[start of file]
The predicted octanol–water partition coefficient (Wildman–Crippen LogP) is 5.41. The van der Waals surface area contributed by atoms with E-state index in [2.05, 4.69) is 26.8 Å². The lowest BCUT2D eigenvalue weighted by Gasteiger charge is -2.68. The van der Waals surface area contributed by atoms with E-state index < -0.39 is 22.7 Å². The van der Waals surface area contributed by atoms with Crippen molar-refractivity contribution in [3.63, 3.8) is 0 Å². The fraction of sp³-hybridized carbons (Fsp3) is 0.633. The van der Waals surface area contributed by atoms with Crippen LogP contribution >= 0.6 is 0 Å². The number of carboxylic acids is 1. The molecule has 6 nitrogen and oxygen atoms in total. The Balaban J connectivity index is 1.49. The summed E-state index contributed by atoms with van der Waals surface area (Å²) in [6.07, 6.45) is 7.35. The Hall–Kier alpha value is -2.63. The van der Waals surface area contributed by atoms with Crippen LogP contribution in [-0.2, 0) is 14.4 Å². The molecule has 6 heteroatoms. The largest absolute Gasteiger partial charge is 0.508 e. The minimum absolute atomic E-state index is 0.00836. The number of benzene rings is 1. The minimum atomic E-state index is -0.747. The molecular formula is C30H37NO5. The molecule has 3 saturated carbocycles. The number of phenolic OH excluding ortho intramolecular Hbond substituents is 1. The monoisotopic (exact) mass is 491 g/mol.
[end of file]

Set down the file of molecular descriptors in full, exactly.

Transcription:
The predicted octanol–water partition coefficient (Wildman–Crippen LogP) is 5.41. The van der Waals surface area contributed by atoms with E-state index in [2.05, 4.69) is 26.8 Å². The lowest BCUT2D eigenvalue weighted by Gasteiger charge is -2.68. The van der Waals surface area contributed by atoms with E-state index < -0.39 is 22.7 Å². The van der Waals surface area contributed by atoms with Crippen molar-refractivity contribution in [3.63, 3.8) is 0 Å². The fraction of sp³-hybridized carbons (Fsp3) is 0.633. The van der Waals surface area contributed by atoms with Crippen LogP contribution >= 0.6 is 0 Å². The number of carboxylic acids is 1. The molecule has 6 nitrogen and oxygen atoms in total. The Balaban J connectivity index is 1.49. The summed E-state index contributed by atoms with van der Waals surface area (Å²) in [6.07, 6.45) is 7.35. The Hall–Kier alpha value is -2.63. The van der Waals surface area contributed by atoms with Crippen LogP contribution in [-0.2, 0) is 14.4 Å². The molecule has 6 heteroatoms. The largest absolute Gasteiger partial charge is 0.508 e. The minimum absolute atomic E-state index is 0.00836. The number of benzene rings is 1. The minimum atomic E-state index is -0.747. The molecular formula is C30H37NO5. The molecule has 3 saturated carbocycles. The number of phenolic OH excluding ortho intramolecular Hbond substituents is 1. The monoisotopic (exact) mass is 491 g/mol.